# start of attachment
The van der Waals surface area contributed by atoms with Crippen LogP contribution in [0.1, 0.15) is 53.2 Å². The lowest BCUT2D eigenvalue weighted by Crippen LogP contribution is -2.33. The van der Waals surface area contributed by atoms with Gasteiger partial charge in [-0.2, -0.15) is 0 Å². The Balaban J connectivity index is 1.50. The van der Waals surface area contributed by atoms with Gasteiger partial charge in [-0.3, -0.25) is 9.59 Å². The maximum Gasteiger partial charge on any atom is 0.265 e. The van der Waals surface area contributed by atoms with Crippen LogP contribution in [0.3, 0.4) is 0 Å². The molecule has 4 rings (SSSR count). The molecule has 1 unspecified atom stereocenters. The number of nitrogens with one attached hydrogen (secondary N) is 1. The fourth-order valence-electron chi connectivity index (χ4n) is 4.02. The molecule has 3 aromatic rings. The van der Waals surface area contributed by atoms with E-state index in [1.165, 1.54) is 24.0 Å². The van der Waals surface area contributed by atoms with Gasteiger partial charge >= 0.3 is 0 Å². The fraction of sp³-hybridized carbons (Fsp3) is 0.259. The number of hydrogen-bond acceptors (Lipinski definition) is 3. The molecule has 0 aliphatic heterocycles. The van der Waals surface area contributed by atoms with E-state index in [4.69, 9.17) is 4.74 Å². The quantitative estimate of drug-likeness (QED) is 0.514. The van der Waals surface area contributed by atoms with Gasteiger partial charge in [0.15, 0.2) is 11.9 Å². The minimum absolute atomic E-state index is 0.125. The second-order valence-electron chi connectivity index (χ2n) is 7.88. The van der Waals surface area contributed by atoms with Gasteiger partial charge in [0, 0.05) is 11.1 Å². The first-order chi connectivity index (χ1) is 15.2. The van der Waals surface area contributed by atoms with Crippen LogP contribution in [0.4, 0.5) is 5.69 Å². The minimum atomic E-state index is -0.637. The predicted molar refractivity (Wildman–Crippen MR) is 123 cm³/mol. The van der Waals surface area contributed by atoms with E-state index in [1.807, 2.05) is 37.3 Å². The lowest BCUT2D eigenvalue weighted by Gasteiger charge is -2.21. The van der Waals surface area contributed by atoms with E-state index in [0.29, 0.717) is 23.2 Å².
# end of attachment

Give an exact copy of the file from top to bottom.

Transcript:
The van der Waals surface area contributed by atoms with Crippen LogP contribution in [0.1, 0.15) is 53.2 Å². The lowest BCUT2D eigenvalue weighted by Crippen LogP contribution is -2.33. The van der Waals surface area contributed by atoms with Gasteiger partial charge in [-0.2, -0.15) is 0 Å². The Balaban J connectivity index is 1.50. The van der Waals surface area contributed by atoms with Gasteiger partial charge in [-0.3, -0.25) is 9.59 Å². The maximum Gasteiger partial charge on any atom is 0.265 e. The van der Waals surface area contributed by atoms with Crippen LogP contribution in [0.3, 0.4) is 0 Å². The molecule has 4 rings (SSSR count). The molecule has 1 unspecified atom stereocenters. The number of nitrogens with one attached hydrogen (secondary N) is 1. The fourth-order valence-electron chi connectivity index (χ4n) is 4.02. The molecule has 3 aromatic rings. The van der Waals surface area contributed by atoms with E-state index in [1.165, 1.54) is 24.0 Å². The van der Waals surface area contributed by atoms with Gasteiger partial charge >= 0.3 is 0 Å². The fraction of sp³-hybridized carbons (Fsp3) is 0.259. The number of hydrogen-bond acceptors (Lipinski definition) is 3. The molecule has 0 aliphatic heterocycles. The van der Waals surface area contributed by atoms with E-state index in [4.69, 9.17) is 4.74 Å². The quantitative estimate of drug-likeness (QED) is 0.514. The van der Waals surface area contributed by atoms with Gasteiger partial charge in [0.15, 0.2) is 11.9 Å². The minimum absolute atomic E-state index is 0.125. The second-order valence-electron chi connectivity index (χ2n) is 7.88. The van der Waals surface area contributed by atoms with Gasteiger partial charge in [0, 0.05) is 11.1 Å². The first-order chi connectivity index (χ1) is 15.2. The van der Waals surface area contributed by atoms with Crippen LogP contribution in [0.4, 0.5) is 5.69 Å². The minimum atomic E-state index is -0.637. The predicted molar refractivity (Wildman–Crippen MR) is 123 cm³/mol. The van der Waals surface area contributed by atoms with E-state index in [1.807, 2.05) is 37.3 Å². The lowest BCUT2D eigenvalue weighted by Gasteiger charge is -2.21. The van der Waals surface area contributed by atoms with E-state index in [0.29, 0.717) is 23.2 Å².